Today, the NCVER published its January to June 2018 data for government-funded vocational education and training (VET) students, and it reminded me that I should further investigate the troubled TAFE Queensland. The data show Queensland TAFE remains last in Australia in terms of market share of government-funded students (see the plot below of the market share in each state for each provider type). In Queensland, only 32% of government-funded VET students are enrolled in TAFE courses, compared with 72% in NSW, and 50% in Victoria, for example.
As a firm believer in contestability, I don’t necessarily have a problem with this, but it does pose an ongoing problem for TAFE Queensland and the state government which continues to heavily subsidise it, including via the $174 million State Contribution Grant in 2017-18. TAFE Queensland’s latest Annual Report notes the State Contribution Grant:
…is aimed at supporting quality training and skills delivery by subsidising public providers in areas of competitive disadvantage in comparison to private providers.
There may be some justification for a community service obligation (CSO) payment of some kind, as TAFE can argue it is the only provider in many rural and remote Queensland localities. But consider the State Contribution Grant of $174 million is additional to the $141 million TAFE receives from the state government to deliver government subsidised training, funds which it is competing with private providers for (see p. 35 of the Annual Report).
Is it plausible that TAFE’s community service obligations mean that it can’t deliver its training for less than 2.2 times the cost private providers are expected to deliver it at? This seems highly unlikely and suggests TAFE remains hugely inefficient, and that without the overly generous State Contribution Grant it would run at a huge operating loss. Consider that, in 2017-18, TAFE Queensland only recorded an operating profit of $1.4 million (p. 27 of Annual Report). That’s a very low rate of return (0.4%) on a $400 million asset base.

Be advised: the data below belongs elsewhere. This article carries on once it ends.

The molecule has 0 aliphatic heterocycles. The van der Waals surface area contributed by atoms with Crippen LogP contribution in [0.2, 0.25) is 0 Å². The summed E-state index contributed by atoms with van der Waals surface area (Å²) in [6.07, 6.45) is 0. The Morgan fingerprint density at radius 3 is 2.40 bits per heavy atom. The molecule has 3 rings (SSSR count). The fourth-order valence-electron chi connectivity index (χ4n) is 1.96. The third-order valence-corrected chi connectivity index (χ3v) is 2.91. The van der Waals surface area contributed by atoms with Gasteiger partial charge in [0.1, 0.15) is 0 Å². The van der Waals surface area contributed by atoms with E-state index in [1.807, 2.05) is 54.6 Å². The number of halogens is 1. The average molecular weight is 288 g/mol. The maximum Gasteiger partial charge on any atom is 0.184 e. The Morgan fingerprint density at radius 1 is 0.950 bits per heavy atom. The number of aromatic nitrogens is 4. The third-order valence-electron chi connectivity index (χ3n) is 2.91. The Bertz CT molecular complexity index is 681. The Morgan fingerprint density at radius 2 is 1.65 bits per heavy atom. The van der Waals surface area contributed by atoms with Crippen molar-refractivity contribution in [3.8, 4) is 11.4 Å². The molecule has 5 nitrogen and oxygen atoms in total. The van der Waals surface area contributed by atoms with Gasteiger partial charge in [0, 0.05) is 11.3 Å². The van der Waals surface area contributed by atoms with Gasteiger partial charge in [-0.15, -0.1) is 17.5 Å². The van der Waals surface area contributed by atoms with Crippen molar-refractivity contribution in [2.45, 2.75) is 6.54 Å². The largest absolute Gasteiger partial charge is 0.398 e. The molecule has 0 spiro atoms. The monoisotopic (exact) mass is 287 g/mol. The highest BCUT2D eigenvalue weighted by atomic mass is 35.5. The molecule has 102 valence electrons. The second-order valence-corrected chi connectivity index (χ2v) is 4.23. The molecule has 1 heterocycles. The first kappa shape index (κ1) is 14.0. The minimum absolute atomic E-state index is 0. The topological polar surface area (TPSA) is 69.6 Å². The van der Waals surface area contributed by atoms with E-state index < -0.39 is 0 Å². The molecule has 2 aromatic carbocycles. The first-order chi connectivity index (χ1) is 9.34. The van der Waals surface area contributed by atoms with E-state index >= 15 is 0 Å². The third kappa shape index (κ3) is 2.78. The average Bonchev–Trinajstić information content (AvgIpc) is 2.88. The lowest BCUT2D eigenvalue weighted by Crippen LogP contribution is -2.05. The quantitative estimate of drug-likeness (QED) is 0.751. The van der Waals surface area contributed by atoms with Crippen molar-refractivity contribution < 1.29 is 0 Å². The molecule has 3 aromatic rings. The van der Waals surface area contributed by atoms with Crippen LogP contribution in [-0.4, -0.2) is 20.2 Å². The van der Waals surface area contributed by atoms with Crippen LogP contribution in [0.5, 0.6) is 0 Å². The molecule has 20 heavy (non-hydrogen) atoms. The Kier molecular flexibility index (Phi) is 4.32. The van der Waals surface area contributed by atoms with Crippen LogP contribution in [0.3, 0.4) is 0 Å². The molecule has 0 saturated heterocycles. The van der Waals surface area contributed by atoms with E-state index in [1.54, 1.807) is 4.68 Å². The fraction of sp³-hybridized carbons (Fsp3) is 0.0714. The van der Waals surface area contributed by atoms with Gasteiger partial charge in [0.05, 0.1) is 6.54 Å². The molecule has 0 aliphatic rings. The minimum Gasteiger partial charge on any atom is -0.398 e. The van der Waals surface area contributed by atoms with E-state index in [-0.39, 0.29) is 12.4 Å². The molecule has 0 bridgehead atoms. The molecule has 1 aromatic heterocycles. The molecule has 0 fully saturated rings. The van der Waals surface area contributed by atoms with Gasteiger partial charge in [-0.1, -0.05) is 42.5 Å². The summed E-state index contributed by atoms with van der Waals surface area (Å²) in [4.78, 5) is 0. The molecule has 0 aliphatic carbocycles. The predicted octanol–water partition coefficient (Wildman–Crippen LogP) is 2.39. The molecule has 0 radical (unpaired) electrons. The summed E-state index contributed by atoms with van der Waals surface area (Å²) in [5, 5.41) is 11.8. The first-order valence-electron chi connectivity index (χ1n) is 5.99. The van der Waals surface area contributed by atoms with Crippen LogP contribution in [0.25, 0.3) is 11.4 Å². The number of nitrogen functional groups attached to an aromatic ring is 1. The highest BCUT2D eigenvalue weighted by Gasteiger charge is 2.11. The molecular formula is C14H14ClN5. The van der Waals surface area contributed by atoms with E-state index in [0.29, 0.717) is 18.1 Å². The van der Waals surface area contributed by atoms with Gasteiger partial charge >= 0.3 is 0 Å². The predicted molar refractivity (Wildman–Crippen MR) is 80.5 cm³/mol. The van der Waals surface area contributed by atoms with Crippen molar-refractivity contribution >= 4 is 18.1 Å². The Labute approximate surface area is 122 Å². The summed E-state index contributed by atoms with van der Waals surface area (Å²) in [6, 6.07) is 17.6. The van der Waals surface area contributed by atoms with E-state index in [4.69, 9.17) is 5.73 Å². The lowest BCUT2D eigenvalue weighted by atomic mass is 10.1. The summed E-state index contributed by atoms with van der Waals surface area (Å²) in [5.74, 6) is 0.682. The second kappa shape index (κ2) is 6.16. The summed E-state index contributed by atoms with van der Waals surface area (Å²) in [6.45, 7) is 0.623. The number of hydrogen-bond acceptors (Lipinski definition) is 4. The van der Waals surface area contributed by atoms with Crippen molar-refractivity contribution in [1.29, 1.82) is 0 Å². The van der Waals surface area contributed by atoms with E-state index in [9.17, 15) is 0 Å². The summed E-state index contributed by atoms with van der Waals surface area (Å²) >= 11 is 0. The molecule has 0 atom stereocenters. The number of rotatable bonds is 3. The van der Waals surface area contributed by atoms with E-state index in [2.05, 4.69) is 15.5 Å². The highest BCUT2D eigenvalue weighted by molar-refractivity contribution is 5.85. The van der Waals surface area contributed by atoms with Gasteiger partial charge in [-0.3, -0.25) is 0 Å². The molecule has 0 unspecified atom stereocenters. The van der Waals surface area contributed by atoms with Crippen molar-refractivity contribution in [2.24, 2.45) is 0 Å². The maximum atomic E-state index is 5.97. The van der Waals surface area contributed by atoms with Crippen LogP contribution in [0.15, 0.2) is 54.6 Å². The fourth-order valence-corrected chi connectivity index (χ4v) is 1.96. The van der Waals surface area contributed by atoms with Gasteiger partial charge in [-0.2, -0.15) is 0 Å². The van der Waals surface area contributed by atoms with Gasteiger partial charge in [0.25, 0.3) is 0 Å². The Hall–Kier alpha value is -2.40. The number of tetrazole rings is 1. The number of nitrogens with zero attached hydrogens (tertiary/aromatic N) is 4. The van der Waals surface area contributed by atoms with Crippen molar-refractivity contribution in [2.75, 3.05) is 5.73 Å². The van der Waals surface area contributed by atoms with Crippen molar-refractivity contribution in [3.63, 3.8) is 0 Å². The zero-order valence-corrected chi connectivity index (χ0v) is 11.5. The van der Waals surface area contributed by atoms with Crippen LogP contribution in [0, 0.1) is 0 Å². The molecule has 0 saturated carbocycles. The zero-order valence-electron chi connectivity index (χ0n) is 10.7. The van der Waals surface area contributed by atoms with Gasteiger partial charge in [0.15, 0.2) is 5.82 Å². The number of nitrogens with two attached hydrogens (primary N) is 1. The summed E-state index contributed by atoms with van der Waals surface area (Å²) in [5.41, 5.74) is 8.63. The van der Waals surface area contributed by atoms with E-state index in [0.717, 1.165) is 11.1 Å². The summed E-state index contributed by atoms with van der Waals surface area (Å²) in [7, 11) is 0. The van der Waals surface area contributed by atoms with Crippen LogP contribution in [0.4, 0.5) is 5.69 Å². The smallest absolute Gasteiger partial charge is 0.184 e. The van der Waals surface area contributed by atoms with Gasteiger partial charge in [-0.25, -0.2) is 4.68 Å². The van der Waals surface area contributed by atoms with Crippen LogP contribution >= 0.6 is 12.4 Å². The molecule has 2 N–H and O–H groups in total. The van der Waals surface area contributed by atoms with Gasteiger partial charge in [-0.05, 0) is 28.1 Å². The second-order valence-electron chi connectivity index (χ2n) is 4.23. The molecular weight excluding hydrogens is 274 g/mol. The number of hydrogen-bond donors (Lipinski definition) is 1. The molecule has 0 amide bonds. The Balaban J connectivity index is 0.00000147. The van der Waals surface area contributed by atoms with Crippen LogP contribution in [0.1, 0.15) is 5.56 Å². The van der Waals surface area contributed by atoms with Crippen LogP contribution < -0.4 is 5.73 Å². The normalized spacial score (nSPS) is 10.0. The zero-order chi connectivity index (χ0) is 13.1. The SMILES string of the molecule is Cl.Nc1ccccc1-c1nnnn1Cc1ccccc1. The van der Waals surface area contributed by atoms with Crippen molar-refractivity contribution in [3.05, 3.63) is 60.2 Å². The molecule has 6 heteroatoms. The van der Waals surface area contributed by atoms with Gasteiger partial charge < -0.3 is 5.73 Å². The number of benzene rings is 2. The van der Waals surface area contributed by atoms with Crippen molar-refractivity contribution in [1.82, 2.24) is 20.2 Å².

Of course, given Queensland taxpayers are paying for the $174 million State Contribution Grant, my sense is that TAFE Queensland effectively represents an annual loss to taxpayers of (at least) tens of millions of dollars and possibly over $100 million, depending on what value can genuinely be placed on TAFE Queensland’s community service obligations.
The TAFE Queensland board and management at least appear to recognise their predicament and aren’t living in denial, with the Annual Report noting:
This year continued to be a challenging year for TAFE Queensland, especially given the tightening of the VET Student Loans legislation and increased competition for funds. (p. 1)
The longer-term trend has been against TAFE. As training has become more contestable, TAFE market share has declined across Australia, and TAFE Queensland has been most affected (see plot below).
Similar to TAFE systems in other states, Queensland’s TAFE system is training far fewer people today than it did a decade ago (see plot below). TAFE Queensland is on state government life support and, no doubt, will continue to be for the foreseeable future.
Note: you can find the historical time series data I’ve plotted in the charts above if you scroll down on the page where the latest NCVER report is found (see link earlier in this post). I’ve created all the plots using the ggplot2 package in R.